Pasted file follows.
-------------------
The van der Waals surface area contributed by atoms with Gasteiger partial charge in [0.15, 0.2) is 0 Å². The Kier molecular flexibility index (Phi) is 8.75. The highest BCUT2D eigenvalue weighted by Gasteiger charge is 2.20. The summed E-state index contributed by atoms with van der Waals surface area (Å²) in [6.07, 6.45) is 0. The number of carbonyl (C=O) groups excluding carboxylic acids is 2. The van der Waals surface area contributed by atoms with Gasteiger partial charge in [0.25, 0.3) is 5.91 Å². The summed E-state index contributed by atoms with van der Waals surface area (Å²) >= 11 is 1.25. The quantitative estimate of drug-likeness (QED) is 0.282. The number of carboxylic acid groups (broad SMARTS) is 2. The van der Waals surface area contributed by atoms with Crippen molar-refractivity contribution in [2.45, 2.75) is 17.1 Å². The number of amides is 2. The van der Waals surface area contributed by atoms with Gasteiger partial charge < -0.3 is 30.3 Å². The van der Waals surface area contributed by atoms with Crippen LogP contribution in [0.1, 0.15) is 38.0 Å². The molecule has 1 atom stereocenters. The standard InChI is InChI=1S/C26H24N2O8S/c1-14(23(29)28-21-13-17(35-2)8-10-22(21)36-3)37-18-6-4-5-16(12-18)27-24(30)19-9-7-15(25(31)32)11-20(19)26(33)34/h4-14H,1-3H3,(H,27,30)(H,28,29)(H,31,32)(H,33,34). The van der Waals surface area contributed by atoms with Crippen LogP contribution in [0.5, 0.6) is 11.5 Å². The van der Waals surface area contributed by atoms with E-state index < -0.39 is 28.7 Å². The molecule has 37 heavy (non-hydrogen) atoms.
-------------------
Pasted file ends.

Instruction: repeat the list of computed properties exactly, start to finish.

The van der Waals surface area contributed by atoms with Gasteiger partial charge in [0.15, 0.2) is 0 Å². The Kier molecular flexibility index (Phi) is 8.75. The highest BCUT2D eigenvalue weighted by Gasteiger charge is 2.20. The summed E-state index contributed by atoms with van der Waals surface area (Å²) in [6.07, 6.45) is 0. The number of carbonyl (C=O) groups excluding carboxylic acids is 2. The van der Waals surface area contributed by atoms with Gasteiger partial charge in [0.25, 0.3) is 5.91 Å². The summed E-state index contributed by atoms with van der Waals surface area (Å²) >= 11 is 1.25. The quantitative estimate of drug-likeness (QED) is 0.282. The number of carboxylic acid groups (broad SMARTS) is 2. The van der Waals surface area contributed by atoms with Crippen molar-refractivity contribution in [2.45, 2.75) is 17.1 Å². The number of amides is 2. The van der Waals surface area contributed by atoms with Gasteiger partial charge < -0.3 is 30.3 Å². The van der Waals surface area contributed by atoms with Crippen LogP contribution in [0.1, 0.15) is 38.0 Å². The molecule has 1 atom stereocenters. The standard InChI is InChI=1S/C26H24N2O8S/c1-14(23(29)28-21-13-17(35-2)8-10-22(21)36-3)37-18-6-4-5-16(12-18)27-24(30)19-9-7-15(25(31)32)11-20(19)26(33)34/h4-14H,1-3H3,(H,27,30)(H,28,29)(H,31,32)(H,33,34). The van der Waals surface area contributed by atoms with Crippen LogP contribution in [0.5, 0.6) is 11.5 Å². The van der Waals surface area contributed by atoms with E-state index < -0.39 is 28.7 Å². The molecule has 37 heavy (non-hydrogen) atoms.